The current issue of National Geographic showcases some stunning photographs of fundamentalist Mormon polygamists down on the Utah/Arizona border and a worthy if somewhat pedestrian retread of a story many journalists have found themselves writing following their first trip to twin burgs Hildale and Colorado City. Anderson was given a guided tour of the FLDS world with the apparent approval of prophet and inmate Warren Jeffs himself.---
Once upon a time following such a national publication's look at polygamy, the anti-polygamy brigade would have swung into action, clamoring to the local if not national press for more balanced coverage. Indeed Andrea Moore-Emmett, late of this parish [British journalism speak for a former writer of this paper] dispatched a few sharply critical paras to the NG, the opening line of which was "Mr Anderson's piece, 'The Polygamists", is reminiscent of those journalists who visited The People's Temple before its murderous demise."
Andrea is something of a lone voice these days. All the rest of the folk who once picketed AG Mark Shurtleff's office have long since moved on, usually complaining of deep frustration over Utah's willingness to work with the polygamous community rather than prosecute them.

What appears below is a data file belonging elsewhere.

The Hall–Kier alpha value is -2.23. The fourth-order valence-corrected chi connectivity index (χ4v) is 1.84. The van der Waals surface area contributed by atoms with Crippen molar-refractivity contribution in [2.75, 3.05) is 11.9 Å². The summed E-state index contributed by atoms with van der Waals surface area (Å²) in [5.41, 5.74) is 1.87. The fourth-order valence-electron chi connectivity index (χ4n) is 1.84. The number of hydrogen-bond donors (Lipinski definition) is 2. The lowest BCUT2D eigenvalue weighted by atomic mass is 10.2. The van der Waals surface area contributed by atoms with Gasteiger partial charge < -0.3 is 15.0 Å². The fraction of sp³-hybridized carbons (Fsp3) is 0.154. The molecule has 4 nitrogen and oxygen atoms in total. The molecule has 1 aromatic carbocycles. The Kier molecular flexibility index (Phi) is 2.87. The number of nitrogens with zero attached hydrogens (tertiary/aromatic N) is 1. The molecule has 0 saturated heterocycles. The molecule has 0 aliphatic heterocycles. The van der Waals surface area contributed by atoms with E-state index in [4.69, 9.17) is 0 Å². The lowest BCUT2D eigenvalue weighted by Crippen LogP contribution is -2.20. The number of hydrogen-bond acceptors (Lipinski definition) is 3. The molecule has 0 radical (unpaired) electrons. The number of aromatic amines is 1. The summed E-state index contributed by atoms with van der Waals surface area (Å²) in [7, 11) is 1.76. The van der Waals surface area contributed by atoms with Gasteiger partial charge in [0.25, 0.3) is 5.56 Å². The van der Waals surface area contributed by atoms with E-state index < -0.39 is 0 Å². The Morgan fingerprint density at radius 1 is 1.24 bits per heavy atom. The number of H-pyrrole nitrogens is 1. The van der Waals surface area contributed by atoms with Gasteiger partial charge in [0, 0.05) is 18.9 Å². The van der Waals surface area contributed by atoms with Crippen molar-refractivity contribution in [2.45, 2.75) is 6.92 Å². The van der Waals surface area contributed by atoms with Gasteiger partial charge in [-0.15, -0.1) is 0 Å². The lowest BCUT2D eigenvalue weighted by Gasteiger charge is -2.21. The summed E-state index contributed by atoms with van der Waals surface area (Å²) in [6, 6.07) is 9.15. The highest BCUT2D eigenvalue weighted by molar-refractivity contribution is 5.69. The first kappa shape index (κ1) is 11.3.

But without opposing voices, you end up with stories like Anderson's that bring very little new insight into an admittedly complicated situation and instead result in a kind of official story, an eternal repetition of the same facts and impressions that, despite the journalist's best intentions, leave the always shifting and treacherous reality on the ground undisturbed.
I might be accused of the same thing for my cover story Polygamist vs polygamist. I went down to Colorado City last November to look at claims by those involved with the United Effort Plan Trust, which owns the land and housing in polygamyville, that the FLDS was using the law and non-cooperation to effectively broke the UEP's control. The FLDS' spokesman Willie Jessop wouldn't return my calls, leaving me to tell only one side of the story.
Inevitably because the views of polygamists and their critics are so polarised, hearing only one side does a disservice not only to the reader but also to the truth we set out to report.